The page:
Book Review: Behind the Season by Gordon Bartlett (Edited by Roger Slater and Tim Parks)

Back in February 2011, Off the Bench was published. That book was produced to celebrate 25 years of Non-League management by Gordon Bartlett. As part of the material for that particular publication, Bartlett kept a diary of the 2009/10 season. In December 2011 that diary was used as the basis for a new book, Behind the Season – A Scrapbook of Wealdstone FC 2009/10, with the aim of being a fundraiser for the club in support of Task Force 10 (an initiative to raise £10,000 towards the Wealdstone FC playing budget).

In terms of ‘look and feel’ the editors went for the concept of a scrapbook. This certainly works. The A4 size format with a cover showing various snapshots from the season is a great feature. Inside too, the scrapbook feel is continued and reflected in the layout which has a ‘rough-edge’ approach. Excellent colour pictures are mixed with black and white images along with a range of written material. Whilst the bulk of the material is provided by the diary entries of the Wealdstone manager, it is supplemented by match reports and snippets from local papers, The Non-League Paper and Wealdstone club programme and website. They all contribute to meeting the editors desired scrapbook feel.

The book is first and foremost aimed at supporters of The Stones and therefore the associated knowledge of the club in the seasons before and after 2009/10 would be an advantage. However, the format stands and is readable in its own right to a wider audience. For anyone wanting a view of Non-League football this is indeed ideal. The emotions and sentiments expressed in the diary are genuine and therefore irrespective of the club you support, as a football fan you can connect with this book.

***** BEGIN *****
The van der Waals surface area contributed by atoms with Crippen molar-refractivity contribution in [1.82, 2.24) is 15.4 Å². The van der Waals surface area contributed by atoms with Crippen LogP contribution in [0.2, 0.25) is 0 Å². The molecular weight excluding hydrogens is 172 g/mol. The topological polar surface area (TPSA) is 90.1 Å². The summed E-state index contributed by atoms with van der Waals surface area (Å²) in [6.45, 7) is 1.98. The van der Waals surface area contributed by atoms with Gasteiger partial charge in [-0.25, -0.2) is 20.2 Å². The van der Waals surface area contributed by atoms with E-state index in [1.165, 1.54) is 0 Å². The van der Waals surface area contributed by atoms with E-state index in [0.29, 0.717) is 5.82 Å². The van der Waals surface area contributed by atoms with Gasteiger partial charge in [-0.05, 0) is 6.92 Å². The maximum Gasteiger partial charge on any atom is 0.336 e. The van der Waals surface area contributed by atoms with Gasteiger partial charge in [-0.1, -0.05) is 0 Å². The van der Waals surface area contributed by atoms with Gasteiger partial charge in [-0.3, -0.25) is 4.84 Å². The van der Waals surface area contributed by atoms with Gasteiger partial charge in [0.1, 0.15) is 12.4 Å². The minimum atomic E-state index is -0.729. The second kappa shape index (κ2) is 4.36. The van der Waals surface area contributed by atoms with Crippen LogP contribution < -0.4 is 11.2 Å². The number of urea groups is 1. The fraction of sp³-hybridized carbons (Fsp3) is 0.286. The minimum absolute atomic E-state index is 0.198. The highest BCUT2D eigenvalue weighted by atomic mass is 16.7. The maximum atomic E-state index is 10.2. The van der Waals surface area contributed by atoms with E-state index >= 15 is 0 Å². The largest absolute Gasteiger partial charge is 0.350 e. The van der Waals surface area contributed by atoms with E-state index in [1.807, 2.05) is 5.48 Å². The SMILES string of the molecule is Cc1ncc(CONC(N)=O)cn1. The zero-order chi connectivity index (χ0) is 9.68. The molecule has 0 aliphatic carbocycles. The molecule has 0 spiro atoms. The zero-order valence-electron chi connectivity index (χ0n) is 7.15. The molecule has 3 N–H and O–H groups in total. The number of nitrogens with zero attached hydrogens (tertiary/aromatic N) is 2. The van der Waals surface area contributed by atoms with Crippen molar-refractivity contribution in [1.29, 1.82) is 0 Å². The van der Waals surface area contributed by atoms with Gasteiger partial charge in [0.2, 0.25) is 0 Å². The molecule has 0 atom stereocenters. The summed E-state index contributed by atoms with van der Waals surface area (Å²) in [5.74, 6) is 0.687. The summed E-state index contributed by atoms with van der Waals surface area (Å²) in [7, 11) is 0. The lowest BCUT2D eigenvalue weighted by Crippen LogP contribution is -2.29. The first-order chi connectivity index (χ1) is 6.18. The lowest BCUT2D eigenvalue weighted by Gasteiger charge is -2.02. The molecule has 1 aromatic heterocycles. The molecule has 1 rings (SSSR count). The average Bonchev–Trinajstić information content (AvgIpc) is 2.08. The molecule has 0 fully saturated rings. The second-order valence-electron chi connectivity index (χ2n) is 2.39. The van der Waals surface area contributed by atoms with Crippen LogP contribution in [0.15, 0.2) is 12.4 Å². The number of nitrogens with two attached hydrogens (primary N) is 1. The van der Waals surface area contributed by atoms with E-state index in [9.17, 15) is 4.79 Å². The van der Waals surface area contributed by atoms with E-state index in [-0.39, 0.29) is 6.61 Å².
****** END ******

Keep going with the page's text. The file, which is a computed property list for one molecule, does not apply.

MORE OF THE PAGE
In terms of the time-span the diary begins in mid-July 2009 and ends at the backend of April 2010; some ten months, reflecting how long a season actually is. It is a season that sees Bartlett reach 1000 games as a manager and one that is deeply affected by the severe winter that ultimately shapes The Stones destiny by the end of 2009/10. From that point of view the diary works as the story of just one season that can be viewed in its singularity. As with Off the Bench, the style and tone is straight-talking and honest – conversational and with no-little humour. The diary formats enables the  reader to experience the journey of the season, the highs and lows, the ups and downs and along the way get to know the characters within the playing and coaching staff and behind the scenes at the club.